FYI…the way insurance looks at it…if a neighbor’s tree falls on your house and it’s alive…you and your insurance carrier are responsible for taking care of the damage from the property line over…she only had to take care of the tree damage from the property line over to her house. If the tree had been dead, then she would have been responsible for the damage to our house. Insurance wants to blame God and Nature in the other case…and you can’t hold them liable for anything in a court of law…

T & H had walked around the house before he came in and inspected the damage and turmoil. Yes, he said the air condition unit had taken a beating. We would be sleeping downstairs on sofas and easy chairs until a new one was installed.

As bad as our damage was, we were fortunate. Some homes in the neighborhood sustained considerable damage when the big old pine trees in their yard had fallen…some slicing through homes like hot knives through butter.

The next day we got the tree taken off the house, and a tarp was placed over the gaping hole and damage. The new air conditioning unit was installed fairly quickly, but we have just within the last week or two gotten the rest of the damage repaired. It turned out to be more than we realized. The quilt room sustained water damage…and some strange way, the ceiling in the living room sustained water damage…the contractors never figured out how that happened.

I can also tell you this…just like the “divorce diet” is not the best way to loose weight…storm damage is a pretty traumatic way to get rehab work done on a home. It’s not one of my top 10 recommendations…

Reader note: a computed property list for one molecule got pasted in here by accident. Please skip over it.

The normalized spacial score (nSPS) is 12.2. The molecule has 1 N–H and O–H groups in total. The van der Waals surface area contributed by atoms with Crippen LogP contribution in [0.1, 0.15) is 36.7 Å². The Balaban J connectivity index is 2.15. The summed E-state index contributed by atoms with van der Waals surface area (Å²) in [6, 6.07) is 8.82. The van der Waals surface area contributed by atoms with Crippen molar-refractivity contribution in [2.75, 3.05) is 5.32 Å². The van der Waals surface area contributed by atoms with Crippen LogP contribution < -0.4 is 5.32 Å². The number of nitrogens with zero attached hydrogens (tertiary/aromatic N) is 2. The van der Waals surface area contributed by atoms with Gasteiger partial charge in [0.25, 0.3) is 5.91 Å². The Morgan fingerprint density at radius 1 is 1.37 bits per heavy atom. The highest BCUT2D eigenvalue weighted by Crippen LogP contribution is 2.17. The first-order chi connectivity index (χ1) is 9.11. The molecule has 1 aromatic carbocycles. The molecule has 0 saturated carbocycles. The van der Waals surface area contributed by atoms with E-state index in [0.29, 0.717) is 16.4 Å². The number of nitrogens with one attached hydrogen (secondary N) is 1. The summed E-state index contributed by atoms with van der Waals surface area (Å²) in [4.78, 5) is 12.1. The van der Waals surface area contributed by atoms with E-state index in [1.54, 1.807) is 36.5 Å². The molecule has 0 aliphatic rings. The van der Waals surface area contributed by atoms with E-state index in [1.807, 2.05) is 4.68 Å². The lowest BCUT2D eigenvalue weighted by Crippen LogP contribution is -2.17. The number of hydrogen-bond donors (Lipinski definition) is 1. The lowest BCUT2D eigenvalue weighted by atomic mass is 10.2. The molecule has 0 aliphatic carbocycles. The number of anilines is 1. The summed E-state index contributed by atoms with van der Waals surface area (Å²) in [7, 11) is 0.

This had been my second tornado experience in less than ten years. Yep, I hate to say it, but in 2001 a tornado damaged my home in Alabama. What a hideous year! It was a late tornado…occurring in November.

My son had called me and said, “Momma, there is a tornado very near the house.”

Ever the hopeful skeptic, “I said son, it can’t be, I’m looking out the window now. It’s not even raining and is like any other day.”

Why didn’t I knock on wood? Almost as soon as the words were our of my mouth, the power went out and leaves in the back yard started swirling like they were caught up in a vortex.

The nasty twister that hit our little community was caught on film by someone and pictured in The Birmingham News. I had been home alone with my sweet little Lady…again! Once again, she beat me downstairs…that dog could have taught tornado safety!

I am hoping and praying I can end the decade without the “three times is a charm” experience. I’ve really had enough of elephants on my roof…and storms in my hair!! Mother Nature, gimme a break!!

The Elephant on the Roof...

The Elephant on the Roof...

Elephant Foot Print...

Elephant Foot Print...

It's a Big One!

It's a Big One

No, this is not a foot bridge...

No, this is not a foot bridge...

They Don't Work When They Look Like This

They Don't Work When They Look Like This

Mess in the front yard...

Mess in the front yard...

Impact

Impact

Even the storms around here are Braves fans...does this look like a tomahawk to you?

Even the storms around here are Braves fans...does this look like a tomahawk to you?

© 2008 Beverly Hicks Burch All rights reserved.

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2 Comments

Filed under Photography, Storms, Tall & Handsome, Tornado, Weather

2 responses to “Elephant on the Roof…or Storm in My Hair – Part 3, by Beverly Hicks Burch

  1. Reblogged this on Kountze Korner and commented:
    I have been through two hurricanes since moving back home so I can well relate.

  2. Interesting story. I can certainly relate to the smell of Pinel. My home smelled of Pine too during Hurricane Rita and the thundering sounds of tornadoes and trees snapping – never forget.